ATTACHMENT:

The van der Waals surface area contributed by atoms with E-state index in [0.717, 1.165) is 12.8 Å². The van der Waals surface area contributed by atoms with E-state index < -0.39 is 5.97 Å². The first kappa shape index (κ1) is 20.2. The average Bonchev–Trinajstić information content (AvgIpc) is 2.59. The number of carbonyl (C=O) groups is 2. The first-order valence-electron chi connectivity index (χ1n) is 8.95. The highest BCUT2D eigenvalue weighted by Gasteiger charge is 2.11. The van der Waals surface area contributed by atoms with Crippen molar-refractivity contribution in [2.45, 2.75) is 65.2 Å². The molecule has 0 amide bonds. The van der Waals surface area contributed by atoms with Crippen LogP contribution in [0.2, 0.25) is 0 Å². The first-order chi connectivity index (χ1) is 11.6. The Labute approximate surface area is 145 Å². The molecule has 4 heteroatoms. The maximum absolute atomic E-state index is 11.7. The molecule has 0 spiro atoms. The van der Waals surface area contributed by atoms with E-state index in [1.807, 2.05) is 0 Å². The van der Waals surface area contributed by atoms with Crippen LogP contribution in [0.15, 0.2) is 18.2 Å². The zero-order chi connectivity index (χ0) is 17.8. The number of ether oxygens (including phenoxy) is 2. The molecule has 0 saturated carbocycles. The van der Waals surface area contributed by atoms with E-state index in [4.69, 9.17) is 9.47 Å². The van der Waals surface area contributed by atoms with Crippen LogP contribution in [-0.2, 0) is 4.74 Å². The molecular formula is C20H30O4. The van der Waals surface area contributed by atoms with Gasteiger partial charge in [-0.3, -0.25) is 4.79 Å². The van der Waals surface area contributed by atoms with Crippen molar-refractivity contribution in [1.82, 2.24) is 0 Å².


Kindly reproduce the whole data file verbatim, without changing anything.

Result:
The van der Waals surface area contributed by atoms with E-state index in [0.717, 1.165) is 12.8 Å². The van der Waals surface area contributed by atoms with E-state index < -0.39 is 5.97 Å². The first kappa shape index (κ1) is 20.2. The average Bonchev–Trinajstić information content (AvgIpc) is 2.59. The number of carbonyl (C=O) groups is 2. The first-order valence-electron chi connectivity index (χ1n) is 8.95. The highest BCUT2D eigenvalue weighted by Gasteiger charge is 2.11. The van der Waals surface area contributed by atoms with Crippen molar-refractivity contribution in [2.45, 2.75) is 65.2 Å². The molecule has 0 amide bonds. The van der Waals surface area contributed by atoms with Crippen LogP contribution in [0.2, 0.25) is 0 Å². The first-order chi connectivity index (χ1) is 11.6. The Labute approximate surface area is 145 Å². The molecule has 4 heteroatoms. The maximum absolute atomic E-state index is 11.7. The molecule has 0 spiro atoms. The van der Waals surface area contributed by atoms with E-state index in [1.807, 2.05) is 0 Å². The van der Waals surface area contributed by atoms with Crippen LogP contribution in [0.15, 0.2) is 18.2 Å². The zero-order chi connectivity index (χ0) is 17.8. The number of ether oxygens (including phenoxy) is 2. The molecule has 0 saturated carbocycles. The van der Waals surface area contributed by atoms with E-state index in [4.69, 9.17) is 9.47 Å². The van der Waals surface area contributed by atoms with Crippen LogP contribution in [-0.2, 0) is 4.74 Å². The molecular formula is C20H30O4. The van der Waals surface area contributed by atoms with Gasteiger partial charge in [-0.3, -0.25) is 4.79 Å². The van der Waals surface area contributed by atoms with Crippen molar-refractivity contribution in [1.82, 2.24) is 0 Å².